With respect to all sorts of Jackson families in Kings Co., we can see from the deeds that some of them farmed in the townland of Jonestown, in the parish of Ballymacwilliam, Barony of Warrenstown; others were in the townland of Ballychristal, Parish of Geashill, Barony of Upper Philipstown, Kings Co.; while still others clustered at Edenderry, in the parish of Monasteroris, Barony of Coolestown. In short, when it came to Kings Co., and nearby counties, there were Jackson families here, there, and everywhere.

So far, I have not been able to link this latest batch to any other group of Jacksons. They could be connected to the Quaker lot, or else they could be a branch of the Ballyboy lot, or the Ballybritt lot, they could be some other group all together. I would love it if someone out there actually knows.

One aspect of their tree that makes me curious is the marriage in 1785 between Robert Jackson and Mary Carroll. The Carroll name is a significant name in Birr. Perhaps she was related to the famed Charles CARROLL(1661-1720) a wealthy Catholic settler in Maryland who in later life became Attorney-General in Maryland.   His family came from Aghagurty, Parish of Seirkieran, Barony of Ballybritt, Co. Offally. This is the same parish that Birr is in, so it is not unlikely that there is a connection here.

It is also worth noting that when you are looking for the townland of Birr, that it was also referred to as Parsonstown. This is not because a parson lived there, but because of the family of Sir William Parsons of Birr Castle (1731-1791). I have never been there, but from what I can see it looks like a lovely place to visit, at least these days. Aspects of it may be familiar to North American viewers of “Who Do You Think You Are?”. The workhouse, a relict of a harsher time, was toured by Rosie O’Donnell because the one from neighbouring Kildare which was connected to her family no longer existed.

One of the other things that I am curious about with respect to these Jacksons from Seirkieran, Kings Co. is why Arthur Tenison Groves spent so much time documenting them. Perhaps someone had hired him to piece this tree together. Maybe this post will find them. Groves was an antiquarian/genealogist working in PRONI (Public Records Office of Ireland), and did do work for hire. Thankfully, he had also a thing about making lists, and many of them were completed before much of the public records of Ireland went up in flames in 1922.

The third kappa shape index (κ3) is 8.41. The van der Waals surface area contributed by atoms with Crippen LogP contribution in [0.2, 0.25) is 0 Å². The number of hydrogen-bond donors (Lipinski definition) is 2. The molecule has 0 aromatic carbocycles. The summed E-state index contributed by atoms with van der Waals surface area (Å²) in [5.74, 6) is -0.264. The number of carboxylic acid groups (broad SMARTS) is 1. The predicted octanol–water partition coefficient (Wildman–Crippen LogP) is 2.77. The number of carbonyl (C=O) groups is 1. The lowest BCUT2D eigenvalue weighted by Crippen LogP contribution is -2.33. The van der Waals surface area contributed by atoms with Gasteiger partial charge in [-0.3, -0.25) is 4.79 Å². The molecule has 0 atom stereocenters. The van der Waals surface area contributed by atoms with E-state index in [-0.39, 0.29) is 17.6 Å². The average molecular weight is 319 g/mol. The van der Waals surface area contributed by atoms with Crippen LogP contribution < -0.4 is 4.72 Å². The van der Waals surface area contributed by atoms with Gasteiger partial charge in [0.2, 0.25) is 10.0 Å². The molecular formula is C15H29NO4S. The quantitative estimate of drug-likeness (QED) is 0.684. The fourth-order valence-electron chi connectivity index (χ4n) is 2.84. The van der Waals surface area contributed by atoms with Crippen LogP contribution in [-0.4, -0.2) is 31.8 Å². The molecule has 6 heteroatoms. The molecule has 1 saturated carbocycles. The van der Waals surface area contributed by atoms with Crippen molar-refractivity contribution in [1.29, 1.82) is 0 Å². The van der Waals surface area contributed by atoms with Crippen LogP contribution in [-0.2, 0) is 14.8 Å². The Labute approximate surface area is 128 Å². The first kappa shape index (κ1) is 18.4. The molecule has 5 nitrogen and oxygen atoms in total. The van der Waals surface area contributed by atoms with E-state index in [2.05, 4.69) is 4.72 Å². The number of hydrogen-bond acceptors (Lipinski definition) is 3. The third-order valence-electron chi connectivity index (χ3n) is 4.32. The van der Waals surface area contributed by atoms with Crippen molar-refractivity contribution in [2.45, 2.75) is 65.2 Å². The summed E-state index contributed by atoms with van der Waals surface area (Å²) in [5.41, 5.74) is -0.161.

I don’t claim to have found all of his mentions of Jacksons noted under T808 in PRONI, but the ones that I transcribed after a recent trip to Belfast add up to 16 pages of single page typing. The deeds references have all been posted on my site. This gives some sense of the scope of this resource, but I should also note that is only a tiny taste of one part of the 9,000 documents that Groves left us. It was thanks to him that I discovered the details of the legal battle between the two brothers Robert and Henry.

Although Henry ended up in Co. Wicklow, some of this family seemed to have remained in Seirkieran parish and elsewhere in Kings Co. for some time. Decades later in Griffiths Valuation, there were still 207 mentions of Jacksons in Kings Co., and 11 Jacksons were mentioned in the 1870 Landlords lists. All told, they held leases to a few thousand acres. Not chump change when it comes to land values.

I can’t claim to have run them all to ground, but I have at least made a start. The deeds page that I assembled on Jacksons of Kings Co. will overlap with many of those mentioned in Griffiths and the landlord records. Although this quest is incomplete, I am hoping that it is helpful. Just let me know where it takes you, so we can all learn together. Otherwise, enjoy, and as a result of our sharing may fewer Jackson lines end up in the pile of endangered species. No more Broad-faced Potoroo and Galapogus Mouse.

A deed on my site whereby Robert JACKSON leases the lands of Tulla aka BallymacMurra

 A deed of Marriage of Mathew Jackson of Edenderry, Kings Co.

Albert Cook Myers. Immigrationof the Irish Quakers into Pennsylvania, 1682-1750 : with their early history inIreland The Edmundsons of Ireland were originally from Westmoreland. Perhaps not coincidentally, a significant number of Jacksons also from Westmorland settled in Coleriane in the mid-1600s. Edmundsons emigrated to Pennsylvania soon after the first lot of Quaker Jacksons.

An excellent blog by Arlene H. Eakle about the records of Arthur Tenison Groves.